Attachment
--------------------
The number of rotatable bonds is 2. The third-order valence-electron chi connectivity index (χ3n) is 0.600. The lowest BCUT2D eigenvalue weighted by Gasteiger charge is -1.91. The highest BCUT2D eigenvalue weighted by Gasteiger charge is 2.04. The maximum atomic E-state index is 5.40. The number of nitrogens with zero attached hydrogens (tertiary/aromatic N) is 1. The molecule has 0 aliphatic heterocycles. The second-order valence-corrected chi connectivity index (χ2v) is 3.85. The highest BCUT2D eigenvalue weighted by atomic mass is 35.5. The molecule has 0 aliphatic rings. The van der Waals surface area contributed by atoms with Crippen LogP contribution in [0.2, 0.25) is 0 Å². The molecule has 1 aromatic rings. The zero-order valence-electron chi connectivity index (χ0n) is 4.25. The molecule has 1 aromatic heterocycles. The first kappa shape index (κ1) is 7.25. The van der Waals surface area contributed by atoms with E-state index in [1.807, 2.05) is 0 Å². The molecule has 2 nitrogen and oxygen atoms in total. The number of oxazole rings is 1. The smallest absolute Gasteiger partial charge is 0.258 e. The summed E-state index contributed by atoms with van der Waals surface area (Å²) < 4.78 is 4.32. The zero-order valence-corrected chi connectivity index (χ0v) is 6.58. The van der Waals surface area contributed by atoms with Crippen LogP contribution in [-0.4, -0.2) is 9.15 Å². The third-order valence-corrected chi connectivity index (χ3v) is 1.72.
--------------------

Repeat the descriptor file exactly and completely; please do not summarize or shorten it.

The number of rotatable bonds is 2. The third-order valence-electron chi connectivity index (χ3n) is 0.600. The lowest BCUT2D eigenvalue weighted by Gasteiger charge is -1.91. The highest BCUT2D eigenvalue weighted by Gasteiger charge is 2.04. The maximum atomic E-state index is 5.40. The number of nitrogens with zero attached hydrogens (tertiary/aromatic N) is 1. The molecule has 0 aliphatic heterocycles. The second-order valence-corrected chi connectivity index (χ2v) is 3.85. The highest BCUT2D eigenvalue weighted by atomic mass is 35.5. The molecule has 0 aliphatic rings. The van der Waals surface area contributed by atoms with Crippen LogP contribution in [0.2, 0.25) is 0 Å². The molecule has 1 aromatic rings. The zero-order valence-electron chi connectivity index (χ0n) is 4.25. The molecule has 1 aromatic heterocycles. The first kappa shape index (κ1) is 7.25. The van der Waals surface area contributed by atoms with E-state index in [1.807, 2.05) is 0 Å². The molecule has 2 nitrogen and oxygen atoms in total. The number of oxazole rings is 1. The smallest absolute Gasteiger partial charge is 0.258 e. The summed E-state index contributed by atoms with van der Waals surface area (Å²) < 4.78 is 4.32. The zero-order valence-corrected chi connectivity index (χ0v) is 6.58. The van der Waals surface area contributed by atoms with Crippen LogP contribution in [-0.4, -0.2) is 9.15 Å². The third-order valence-corrected chi connectivity index (χ3v) is 1.72.